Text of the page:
Authorities took over some gas stations in Martinique during protests | Coronavirus pandemic news

Protests against COVID-19 restrictions, including mandatory crackdowns on health workers, are attacking Caribbean island territories.

The French authorities announced that they will control some gas stations on the Caribbean island of Martinique due to concerns about fuel supply after several days of protests against measures to limit the spread of COVID-19.

Residents are angry about the management of the pandemic—especially the vaccination requirements for health workers—and burning roadblocks have been set up in recent days, in some cases Exchange fire with the police.

Vaccine regulations also apply to health workers in mainland France, but it touched the nerves of the majority of the black population in Martinique and neighboring islands. Guadaloupe.

Some people called the order a step backwards from the era of slavery, insisting that they should be allowed to make their own choices about health treatments.

The governor of Martinique said in a statement that “due to the supply risks of gas stations,” it will take over seven gas stations to ensure the supply of emergency personnel such as firefighters and ambulances.

In recent days, protesters have set up roadblocks, in some cases including burning cars​​.

An eyewitness told Reuters that after a union leader called for the removal of roadblocks due to violence, local authorities removed some debris.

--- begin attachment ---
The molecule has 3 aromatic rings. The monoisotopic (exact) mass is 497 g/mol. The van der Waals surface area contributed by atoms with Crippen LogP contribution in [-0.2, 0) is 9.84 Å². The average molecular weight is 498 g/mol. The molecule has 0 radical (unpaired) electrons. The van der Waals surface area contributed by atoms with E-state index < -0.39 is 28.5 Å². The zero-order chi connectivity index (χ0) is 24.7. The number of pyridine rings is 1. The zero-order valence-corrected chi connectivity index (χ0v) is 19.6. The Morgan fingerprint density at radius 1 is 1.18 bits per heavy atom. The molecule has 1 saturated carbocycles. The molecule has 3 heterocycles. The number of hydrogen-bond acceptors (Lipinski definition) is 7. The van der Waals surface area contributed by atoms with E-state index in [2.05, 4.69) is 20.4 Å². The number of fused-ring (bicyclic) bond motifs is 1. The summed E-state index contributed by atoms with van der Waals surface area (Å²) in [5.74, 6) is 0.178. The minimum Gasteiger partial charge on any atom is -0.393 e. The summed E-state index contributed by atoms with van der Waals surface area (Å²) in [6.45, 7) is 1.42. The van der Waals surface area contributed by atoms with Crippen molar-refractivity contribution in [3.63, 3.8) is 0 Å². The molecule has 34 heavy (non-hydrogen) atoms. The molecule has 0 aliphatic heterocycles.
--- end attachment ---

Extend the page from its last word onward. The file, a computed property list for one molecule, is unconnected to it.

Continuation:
Serge Letchimy and Lucien Saliber of the Martinique Territorial Collective (CTM), the administrative body that administers the island, called for calm and condemned the violence that occurred near the roadblock. “We must call on everyone to stay calm,” CTM wrote on its Twitter account.

France’s BFM TV station earlier quoted the police as saying that gunfire had sounded for the second night in a row.

Participating in the protests, Martinique teacher, 21-year-old Alexane Ozier-Lafontaine (Alexane Ozier-Lafontaine) said that people are angry about the enforcement of vaccines and the cancellation of local holidays.

During the riots caused by the COVID-19 curb in Fort-de-France, Martinique, a woman walked past a roadblock that blocked the road to the airport [Ricardo Arduengo/Reuters]

She also said that compared with locals, tourists face fewer restrictions on movement.

“People are very angry about this,” Ozil-Lafontaine said in a telephone interview on Wednesday, adding that she heard gunshots on Tuesday night.

Protesters are also angry about the use of a chemical pesticide called chlordecone on banana plantations in Guadeloupe and Martinique. This pesticide has been linked to the abnormally high incidence of prostate cancer on the two islands.

According to French media reports, agricultural workers have been exposed to chlordecone for decades, and French President Emmanuel Macron referred to this situation as an “environmental scandal.”



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